Do you know how to childproof your home?

Whether you’re a new parent, an expecting parent, or a seasoned player in the parenting game, making sure your home is a safe haven for your little ones should be on the top of the to-do list.

While the following tips are a great start to ensuring your home is a safe space for your little one to roam freely, they are not a replacement for the watchful eyes of a parent or trusted caregiver. | Photo credit: Adobe Stock

Diapers, blankets, pacifiers, bottles, cribs, carriers, strollers… there’s no denying that babies require a LOT of special gear. However, there’s one critical item that some parents postpone or overlook completely: childproofing their home.

Research from KidsHealth.org shows that more than a third of child injuries and deaths happen in the family’s own home, but, with some minor adjustments around the house, the severity of many of those situations can be reduced if not avoided altogether. Whether you’re a new parent, an expecting parent, or a seasoned player in the parenting game, making sure your home is a safe haven for your little ones should be on the top of the to-do list.     

Not sure where to start? According to the Centers for Disease Control (CDC), most incidents occur in one of three common areas: where there is water, near heat or flame, or places with the potential for a fall. For this reason, pay extra special attention to kitchens, bathrooms, stairs, and windows.  Here are a few tips to help get you on the right path:

  • Get on their level. | The most effective way to address potential hazards is to get down to a baby’s perspective. Yes, that means crawling around on all fours! While this might seem silly, it can open your eyes to safety concerns you may have never considered.
  • Hide toxic substances. | Place alcohol, medicines, household cleaners, detergents, and hygiene items, such as nail polish remover, mouthwash, and perfume, in a locked cabinet out of your child’s reach. (Pro tip: According to the CDC, children often imitate their parents, so try to avoid taking medication in front of them.)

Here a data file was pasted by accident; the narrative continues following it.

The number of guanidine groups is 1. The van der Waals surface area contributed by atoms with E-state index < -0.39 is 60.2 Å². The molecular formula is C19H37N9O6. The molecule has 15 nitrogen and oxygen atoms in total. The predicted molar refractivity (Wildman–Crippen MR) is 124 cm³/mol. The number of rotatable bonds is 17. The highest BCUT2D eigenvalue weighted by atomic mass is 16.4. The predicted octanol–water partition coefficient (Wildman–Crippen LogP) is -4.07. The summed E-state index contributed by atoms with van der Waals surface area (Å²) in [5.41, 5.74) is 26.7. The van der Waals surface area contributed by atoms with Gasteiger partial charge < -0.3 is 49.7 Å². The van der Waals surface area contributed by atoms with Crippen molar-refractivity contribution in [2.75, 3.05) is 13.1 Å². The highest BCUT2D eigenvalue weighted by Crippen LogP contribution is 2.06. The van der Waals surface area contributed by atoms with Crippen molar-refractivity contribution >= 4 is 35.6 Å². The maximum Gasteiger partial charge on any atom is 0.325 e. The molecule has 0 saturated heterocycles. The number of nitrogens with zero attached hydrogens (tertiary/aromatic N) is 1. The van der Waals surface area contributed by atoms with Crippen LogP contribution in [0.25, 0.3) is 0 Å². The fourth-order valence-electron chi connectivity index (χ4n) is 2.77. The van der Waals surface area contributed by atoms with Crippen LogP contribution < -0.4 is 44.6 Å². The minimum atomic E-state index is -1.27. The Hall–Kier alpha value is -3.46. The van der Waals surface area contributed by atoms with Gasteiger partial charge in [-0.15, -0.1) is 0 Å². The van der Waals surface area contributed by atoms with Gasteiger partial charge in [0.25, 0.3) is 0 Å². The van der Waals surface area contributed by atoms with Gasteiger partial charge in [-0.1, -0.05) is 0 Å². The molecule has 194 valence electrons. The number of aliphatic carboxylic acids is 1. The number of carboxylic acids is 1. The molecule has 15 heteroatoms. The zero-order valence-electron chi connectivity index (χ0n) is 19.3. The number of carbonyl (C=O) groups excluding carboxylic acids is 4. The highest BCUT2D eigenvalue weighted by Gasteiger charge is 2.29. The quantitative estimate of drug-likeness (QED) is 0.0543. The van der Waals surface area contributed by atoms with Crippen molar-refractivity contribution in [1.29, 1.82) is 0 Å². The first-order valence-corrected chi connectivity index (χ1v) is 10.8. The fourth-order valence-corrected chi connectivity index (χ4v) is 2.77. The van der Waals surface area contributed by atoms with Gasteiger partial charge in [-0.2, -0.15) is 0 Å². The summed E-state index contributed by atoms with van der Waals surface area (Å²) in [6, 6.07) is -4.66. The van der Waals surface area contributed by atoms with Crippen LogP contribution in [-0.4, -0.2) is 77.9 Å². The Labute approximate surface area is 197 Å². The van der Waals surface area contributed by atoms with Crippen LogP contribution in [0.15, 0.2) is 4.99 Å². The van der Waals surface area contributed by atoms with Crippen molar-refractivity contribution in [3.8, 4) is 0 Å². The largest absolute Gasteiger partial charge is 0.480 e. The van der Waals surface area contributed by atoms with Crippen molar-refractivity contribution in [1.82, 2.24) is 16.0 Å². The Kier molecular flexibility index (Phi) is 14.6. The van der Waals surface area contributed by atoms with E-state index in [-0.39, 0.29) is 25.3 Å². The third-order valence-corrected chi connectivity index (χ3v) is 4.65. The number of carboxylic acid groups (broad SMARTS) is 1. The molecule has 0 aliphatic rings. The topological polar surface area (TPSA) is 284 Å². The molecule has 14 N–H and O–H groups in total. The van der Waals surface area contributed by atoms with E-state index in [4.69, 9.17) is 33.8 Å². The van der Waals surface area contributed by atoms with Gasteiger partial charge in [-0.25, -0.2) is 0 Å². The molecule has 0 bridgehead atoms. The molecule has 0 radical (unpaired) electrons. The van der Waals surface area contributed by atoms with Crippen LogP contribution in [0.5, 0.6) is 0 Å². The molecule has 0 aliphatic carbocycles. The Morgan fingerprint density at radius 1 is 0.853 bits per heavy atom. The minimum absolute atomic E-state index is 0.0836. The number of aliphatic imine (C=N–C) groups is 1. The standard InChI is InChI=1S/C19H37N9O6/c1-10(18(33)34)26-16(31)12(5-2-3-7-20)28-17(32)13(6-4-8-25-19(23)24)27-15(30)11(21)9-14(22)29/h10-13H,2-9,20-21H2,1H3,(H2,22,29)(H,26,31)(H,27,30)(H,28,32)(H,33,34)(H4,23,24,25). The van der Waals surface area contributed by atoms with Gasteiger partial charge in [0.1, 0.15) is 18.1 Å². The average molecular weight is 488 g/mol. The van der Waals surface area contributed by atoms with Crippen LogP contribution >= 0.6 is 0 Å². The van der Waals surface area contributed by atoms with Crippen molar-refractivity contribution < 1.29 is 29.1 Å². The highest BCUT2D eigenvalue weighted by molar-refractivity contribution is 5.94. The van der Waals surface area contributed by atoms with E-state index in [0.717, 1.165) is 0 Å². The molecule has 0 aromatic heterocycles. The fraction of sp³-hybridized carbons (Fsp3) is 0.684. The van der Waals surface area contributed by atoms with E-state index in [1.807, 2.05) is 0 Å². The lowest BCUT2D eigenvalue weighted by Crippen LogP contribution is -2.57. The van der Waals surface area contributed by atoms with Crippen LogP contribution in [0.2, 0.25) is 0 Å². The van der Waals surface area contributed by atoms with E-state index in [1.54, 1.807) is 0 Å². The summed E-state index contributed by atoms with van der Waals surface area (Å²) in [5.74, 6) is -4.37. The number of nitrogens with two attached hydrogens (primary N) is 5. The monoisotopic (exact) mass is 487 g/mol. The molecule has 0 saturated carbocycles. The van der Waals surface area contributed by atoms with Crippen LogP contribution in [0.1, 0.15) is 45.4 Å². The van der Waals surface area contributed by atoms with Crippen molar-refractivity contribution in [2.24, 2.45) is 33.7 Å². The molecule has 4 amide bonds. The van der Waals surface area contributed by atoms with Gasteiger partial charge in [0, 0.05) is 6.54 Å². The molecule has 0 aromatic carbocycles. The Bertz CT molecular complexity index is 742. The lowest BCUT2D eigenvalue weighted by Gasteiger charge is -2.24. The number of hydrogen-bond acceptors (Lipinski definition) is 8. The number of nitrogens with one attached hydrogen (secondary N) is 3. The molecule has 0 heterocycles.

• Use bumpers and covers. | Scour the house for sharp or hard edges and places where tiny hands should not go. Place outlet covers or plates on all receptacles within your little one’s reach to prevent electrocution. Affix corner and edge bumpers on sharp edges (walls, furniture, fireplaces, ledges, etc.) to help prevent injuries from falls.
  • Anchor anything tippable. | According to the Consumer Product Safety Commission (CPSC), someone in the U.S. is injured every 17 minutes by a furniture, television, or appliance tip-over. Properly secure all furniture, TVs, and ranges from tipping over by anchoring them to the wall or floor or installing anti-tip devices.
  • Sleep safe. | Infant children are more likely to suffocate in unsafe sleeping environments than by choking on food or other foreign objects, according to the National Safety Council (NSC). The safest place for infants to sleep is in a crib, not in the same bed as parents. Do not leave children unattended with stuffed animals, pillows, fluffy comforters or blankets, which are a suffocation risk.
  • Check window coverings. | Corded window coverings are one of the top five hidden hazards in the American home, according to the CPSC. The CPSC recommends cordless window coverings to help prevent accidental strangulation. For information on which window coverings are certified “Best for Kids,” click here.
  • Safeguard the bathroom. | Think of all the trouble a baby can get into in a bathroom! For maximum security, install a baby gate or door knob cover to keep children out of the bathroom when you are not around. Move razors, scissors, tweezers, and other sharp items out of reach. Consider installing anti-scald devices on water faucets and shower heads. You can also adjust the heat setting directly on your water heater to prevent accidental burns.

While these tips are a great start to ensuring your home is a safe space for your little one to roam freely, they are not a replacement for the watchful eyes of a parent or trusted caregiver. While your gaze is on them, however, you, too, might just be thankful you took the time to add in those soft bumpers the next time your shin collides with the corner of the coffee table…

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